I checked out the goals of the Covenant school's athletic program on their website. They sound pretty good. And all but one could be accomplished without the need for competition but rather by promoting community, teamwork, and cooperation. And see this article about the losing team. They have withdrawn from league play for the rest of the season but (see last paragraph of story) may have learned a real lesson about compassion.

    --Brian

    5 comments:

    Die2self said...

    I do think that is very disrespectful to dishonor a team like that. I'm not sure that I look at competition the same way. I love sports, and I can play them with a who cares about score attitude. When we are playing those games with our teens in our youth ministries they pick up on your attitude as far as winning and losing. What we don't want is kids who think they are supposed to win in everything they do like my 3 and a half year old daughter. We need to keep our head up and know that this stuff is meaningless compared to living and glorifying God, but it can be purposeful. I pound Rom 8:28 in my kids, and constantly teach there will be trouble, but anything in your life that happens, if you are folling Jesus, God allowed it to happen for the good, so it is all about the attitude of the heart. I'm not sure if competition's are what is corrupt... or it is the way society has shaped us, and our attitudes are corrupt... at times. I believe we are called, through and by God, to reshape our teens.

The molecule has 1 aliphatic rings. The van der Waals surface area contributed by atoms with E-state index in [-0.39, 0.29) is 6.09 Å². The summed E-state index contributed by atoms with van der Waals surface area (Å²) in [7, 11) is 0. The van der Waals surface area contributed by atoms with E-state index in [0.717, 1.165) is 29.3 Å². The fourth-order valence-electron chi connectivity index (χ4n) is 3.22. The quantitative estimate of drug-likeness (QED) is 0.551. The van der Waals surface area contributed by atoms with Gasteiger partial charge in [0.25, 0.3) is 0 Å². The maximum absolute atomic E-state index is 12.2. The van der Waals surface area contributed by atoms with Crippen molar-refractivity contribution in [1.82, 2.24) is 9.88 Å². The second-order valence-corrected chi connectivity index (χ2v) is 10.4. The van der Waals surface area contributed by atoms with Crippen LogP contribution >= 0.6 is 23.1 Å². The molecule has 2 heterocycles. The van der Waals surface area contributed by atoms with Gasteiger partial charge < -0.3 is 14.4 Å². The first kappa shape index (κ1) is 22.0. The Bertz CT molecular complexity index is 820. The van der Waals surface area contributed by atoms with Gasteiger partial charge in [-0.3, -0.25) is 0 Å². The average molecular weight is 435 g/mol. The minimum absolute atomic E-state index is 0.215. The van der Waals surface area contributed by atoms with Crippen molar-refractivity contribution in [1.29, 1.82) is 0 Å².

Die2self said...

    I do think that is very disrespectful to dishonor a team like that. I'm not sure that I look at competition the same way. I love sports, and I can play them with a who cares about score attitude. When we are playing those games with our teens in our youth ministries they pick up on your attitude as far as winning and losing. What we don't want is kids who think they are supposed to win in everything they do like my 3 and a half year old daughter. We need to keep our head up and know that this stuff is meaningless compared to living and glorifying God, but it can be purposeful. I pound Rom 8:28 in my kids, and constantly teach there will be trouble, but anything in your life that happens, if you are folling Jesus, God allowed it to happen for the good, so it is all about the attitude of the heart. I'm not sure if competition's are what is corrupt... or it is the way society has shaped us, and our attitudes are corrupt... at times. We are called to reshape our teens.

    Brian and Jacob said...

    D2- Thanks for sharing your thoughts. I do agree that it is possible to play sports and other such activities with an "who cares" attitude about the score. The trick, as I see (and it is possible) is to instill this same attitude in teens. As you say, it's really about the attitude you have. Peace!

    sarah said...

    amen! I was just thinking about this same issue and I appreciate your articulation of my thoughts. We played a game a the youth group I volunteer in. team captains were picked and they ended up picking teams. of course the same kids who are picked last in gym class were picked last for youth group. It broke my heart and made me angry- youth group should be the one safe space for these kids, not a place to perpetuate the hardships of this world. thanks for your thoughts- they are well put.

    Brian said...

    Hi Sarah. Good to hear from you. I can't believe people are still doing that thing where team captains get to pick their teams. How many times does a kid have to be picked last before it has a life-long effect on his or her self-worth? That practice should definitely be on a top ten list of things you should never, never do in youth ministry. Thanks for pointing it out!